Landing is very difficult, whether you’ve performed a stunt or not, since the
jet ski land in a near-perfect position. If you land with your nose too low
or two high, or if you’re leaning a little too far to one side, you can the
points you’ve just earned goodbye.
watercraft through the sometimes-treacherous water is a breeze thanks to the
game’s smooth controls. There’s a great deal of sensitivity inside the
Dual-Shock 2’s analog sticks, and Jet X2O makes good use of it. This is
especially obvious during the narrower courses, where slight movements are
required to pass through the tighter areas.
The most impressive thing
about Jet X2O is its graphics. The backgrounds aren’t perfect, but you won’t
spend much time looking at them, since your eyes will be glued to the game’s
eye-popping water effects. Although pretty on its own, the water is most
spectacular when it is being interacted with (i.e., by you!). Watch your
opponents for a little while and you’ll notice a nice, realistic line of water
created underneath their watercrafts. It starts out big, slowly fading as the
watercraft moves deeper into the lake. This is one of Jet X2O’s more subtle
elements. Unlike Splashdown’s gorgeous water, which was rather solid, Jet
X2O’s courses are filled with clear H2O, allowing you to see all of the rocks
and plants growing below. Splashes are comprised of many polygons and cool
particle effects, helping to keep the water’s realism level high at all
times. Jet X2O also features amazing shadow and light effects. They cover
the water and blend together in an incredibly realistic way. Words cannot
describe it, and neither can a screenshot. In all honesty, not a single one
of Jet X2O’s screenshots do its visuals justice.
Jet X2O is worth playing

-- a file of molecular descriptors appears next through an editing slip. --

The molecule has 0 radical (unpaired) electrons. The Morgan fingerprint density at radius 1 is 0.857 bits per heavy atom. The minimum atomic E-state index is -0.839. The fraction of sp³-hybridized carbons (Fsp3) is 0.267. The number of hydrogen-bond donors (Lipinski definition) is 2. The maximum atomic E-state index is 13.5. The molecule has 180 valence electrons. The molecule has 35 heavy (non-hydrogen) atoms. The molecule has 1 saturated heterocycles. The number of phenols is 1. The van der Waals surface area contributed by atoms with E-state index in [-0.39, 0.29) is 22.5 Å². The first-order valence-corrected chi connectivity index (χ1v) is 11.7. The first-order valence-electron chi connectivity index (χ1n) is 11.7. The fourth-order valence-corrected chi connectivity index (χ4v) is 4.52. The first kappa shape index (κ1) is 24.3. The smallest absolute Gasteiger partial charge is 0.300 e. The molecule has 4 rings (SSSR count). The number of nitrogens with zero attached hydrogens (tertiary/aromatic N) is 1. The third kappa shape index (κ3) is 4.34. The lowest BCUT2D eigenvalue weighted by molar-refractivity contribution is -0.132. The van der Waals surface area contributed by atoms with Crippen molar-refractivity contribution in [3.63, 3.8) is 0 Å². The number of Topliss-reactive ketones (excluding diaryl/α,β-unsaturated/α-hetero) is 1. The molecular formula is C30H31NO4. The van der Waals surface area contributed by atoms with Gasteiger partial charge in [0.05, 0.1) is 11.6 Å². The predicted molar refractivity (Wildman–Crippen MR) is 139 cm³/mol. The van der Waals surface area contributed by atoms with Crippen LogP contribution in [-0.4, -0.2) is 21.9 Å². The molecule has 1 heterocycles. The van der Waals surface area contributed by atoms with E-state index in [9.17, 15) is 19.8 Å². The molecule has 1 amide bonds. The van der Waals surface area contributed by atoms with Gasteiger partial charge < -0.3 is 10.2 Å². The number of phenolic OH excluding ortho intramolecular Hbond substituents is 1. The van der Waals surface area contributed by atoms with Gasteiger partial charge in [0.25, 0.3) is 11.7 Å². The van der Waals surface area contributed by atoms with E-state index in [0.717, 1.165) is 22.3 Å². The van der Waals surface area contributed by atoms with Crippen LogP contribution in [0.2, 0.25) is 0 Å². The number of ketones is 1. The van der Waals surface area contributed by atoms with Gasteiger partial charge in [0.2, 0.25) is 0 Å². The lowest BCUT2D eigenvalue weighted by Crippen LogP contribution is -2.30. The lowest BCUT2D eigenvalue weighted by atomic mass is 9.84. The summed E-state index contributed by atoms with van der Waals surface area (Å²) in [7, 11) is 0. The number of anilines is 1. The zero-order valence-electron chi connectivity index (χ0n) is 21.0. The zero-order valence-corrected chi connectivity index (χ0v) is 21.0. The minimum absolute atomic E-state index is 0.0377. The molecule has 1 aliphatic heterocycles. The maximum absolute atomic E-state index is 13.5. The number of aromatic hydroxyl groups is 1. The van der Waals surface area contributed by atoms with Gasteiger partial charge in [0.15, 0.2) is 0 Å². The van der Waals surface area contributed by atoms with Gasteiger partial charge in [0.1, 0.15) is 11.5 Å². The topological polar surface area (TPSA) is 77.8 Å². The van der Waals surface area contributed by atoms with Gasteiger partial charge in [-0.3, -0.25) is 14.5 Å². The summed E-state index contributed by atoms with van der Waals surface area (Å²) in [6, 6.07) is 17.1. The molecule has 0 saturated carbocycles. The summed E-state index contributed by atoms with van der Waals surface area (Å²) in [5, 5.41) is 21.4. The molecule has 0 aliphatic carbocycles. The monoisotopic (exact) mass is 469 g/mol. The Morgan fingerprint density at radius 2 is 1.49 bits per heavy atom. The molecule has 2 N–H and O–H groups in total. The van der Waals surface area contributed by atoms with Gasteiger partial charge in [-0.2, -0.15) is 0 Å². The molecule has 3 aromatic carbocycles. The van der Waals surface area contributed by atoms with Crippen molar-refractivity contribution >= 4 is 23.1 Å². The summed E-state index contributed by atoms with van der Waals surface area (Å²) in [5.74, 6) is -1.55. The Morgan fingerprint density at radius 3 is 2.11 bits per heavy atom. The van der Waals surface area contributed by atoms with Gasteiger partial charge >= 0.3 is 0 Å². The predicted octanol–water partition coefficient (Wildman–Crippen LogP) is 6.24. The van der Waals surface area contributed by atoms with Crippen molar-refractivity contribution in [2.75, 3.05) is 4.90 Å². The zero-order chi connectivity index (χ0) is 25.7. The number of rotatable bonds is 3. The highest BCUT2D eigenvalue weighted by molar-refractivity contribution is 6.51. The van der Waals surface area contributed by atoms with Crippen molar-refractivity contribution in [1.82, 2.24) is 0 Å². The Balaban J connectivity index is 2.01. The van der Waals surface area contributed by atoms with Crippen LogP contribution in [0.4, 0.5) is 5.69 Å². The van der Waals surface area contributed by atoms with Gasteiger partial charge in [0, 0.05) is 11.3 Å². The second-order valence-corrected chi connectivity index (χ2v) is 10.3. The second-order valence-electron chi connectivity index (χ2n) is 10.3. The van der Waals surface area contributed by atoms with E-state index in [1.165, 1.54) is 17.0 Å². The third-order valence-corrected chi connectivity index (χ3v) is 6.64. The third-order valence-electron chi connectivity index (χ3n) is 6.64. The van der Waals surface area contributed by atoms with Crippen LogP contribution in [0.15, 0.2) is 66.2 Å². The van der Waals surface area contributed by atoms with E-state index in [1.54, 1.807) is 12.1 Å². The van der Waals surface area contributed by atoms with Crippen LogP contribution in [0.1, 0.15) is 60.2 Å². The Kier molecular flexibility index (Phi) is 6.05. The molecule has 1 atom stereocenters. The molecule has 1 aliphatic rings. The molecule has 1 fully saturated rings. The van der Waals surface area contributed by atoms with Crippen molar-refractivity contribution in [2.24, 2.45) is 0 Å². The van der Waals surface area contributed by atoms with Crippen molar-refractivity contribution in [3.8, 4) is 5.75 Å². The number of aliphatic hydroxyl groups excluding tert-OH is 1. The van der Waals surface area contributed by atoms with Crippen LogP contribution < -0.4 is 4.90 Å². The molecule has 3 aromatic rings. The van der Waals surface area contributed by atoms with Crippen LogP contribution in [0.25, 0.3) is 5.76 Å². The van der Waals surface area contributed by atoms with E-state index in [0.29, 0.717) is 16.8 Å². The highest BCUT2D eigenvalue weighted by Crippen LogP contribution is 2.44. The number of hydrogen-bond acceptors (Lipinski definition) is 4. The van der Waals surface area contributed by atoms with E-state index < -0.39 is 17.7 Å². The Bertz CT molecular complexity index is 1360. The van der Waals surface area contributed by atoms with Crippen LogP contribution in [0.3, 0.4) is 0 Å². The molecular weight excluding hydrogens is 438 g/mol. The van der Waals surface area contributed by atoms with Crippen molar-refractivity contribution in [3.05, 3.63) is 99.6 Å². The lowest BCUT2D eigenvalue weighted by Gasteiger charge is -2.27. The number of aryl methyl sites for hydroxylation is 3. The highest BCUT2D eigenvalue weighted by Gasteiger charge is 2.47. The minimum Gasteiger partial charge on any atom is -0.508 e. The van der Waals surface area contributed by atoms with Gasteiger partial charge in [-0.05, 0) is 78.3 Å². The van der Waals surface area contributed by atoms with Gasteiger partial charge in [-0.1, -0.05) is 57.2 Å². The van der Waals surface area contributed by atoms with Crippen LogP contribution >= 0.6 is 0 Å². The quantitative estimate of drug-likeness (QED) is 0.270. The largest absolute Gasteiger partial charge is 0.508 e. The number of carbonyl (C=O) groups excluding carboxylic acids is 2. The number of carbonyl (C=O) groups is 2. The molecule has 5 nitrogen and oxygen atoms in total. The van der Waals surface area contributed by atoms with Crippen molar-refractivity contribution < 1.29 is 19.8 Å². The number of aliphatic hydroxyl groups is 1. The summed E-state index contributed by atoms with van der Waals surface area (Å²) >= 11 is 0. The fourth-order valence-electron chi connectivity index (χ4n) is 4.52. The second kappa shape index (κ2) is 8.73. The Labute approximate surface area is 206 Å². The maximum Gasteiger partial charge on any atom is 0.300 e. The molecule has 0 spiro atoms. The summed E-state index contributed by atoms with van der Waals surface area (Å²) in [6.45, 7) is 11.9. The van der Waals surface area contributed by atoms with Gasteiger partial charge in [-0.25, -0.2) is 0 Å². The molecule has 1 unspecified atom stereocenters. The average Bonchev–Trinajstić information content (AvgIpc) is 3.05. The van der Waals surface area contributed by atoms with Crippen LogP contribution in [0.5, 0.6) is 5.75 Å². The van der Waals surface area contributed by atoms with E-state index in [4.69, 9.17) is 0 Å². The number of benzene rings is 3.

for many reasons. It’s easy to get into and easy to enjoy, but it is NOT easy
to beat. When compared with the original Wave Race, you may disagree with
that last comment, but try beating this game on all of its difficulty levels
and you’ll see that this game is no piece of cake. Fans of Splashdown, ATV
Offroad Fury or Wave Race 64 will definitely want to check out Jet X2O.
Out of the lake
and into your living room, Jet X2O comes splashing your way! The cool (but
easy) trick system, the awesome jumps, the fast watercrafts and the
mountainous track designs are just some of the many reasons why you should
play Jet X2O.
Ever wanted to
know what several thousand polygons would look like if they were meshed
together into one giant pool? Jet X2O provides the answer: an extremely
attractive interactive water engine that’ll really impress you.
Aside from bad
voice acting, Jet X2O’s sound is made up of extremely repetitive techno music.
Jet X2O starts
out nice and easy, but once you unlock the harder difficulty levels, you’ll
experience the real challenge that this game has to offer.
Jet X2O doesn’t
do anything that hasn’t been done before in some shape or form. However, what
it does do — old or not — it does well.
mode is decent, but I’m disappointed by the lack of a four-player mode. I’m
almost certain that PlayStation 2 can handle a four-player watercraft racer,
but we’ll never know for sure unless someone proves it.
Looking for a
solid watercraft racing game? Then playing Killer Games’ Jet X2O should be on
your “to do” list. The graphics alone make it worth renting, and the gameplay
makes it worth coming back for more.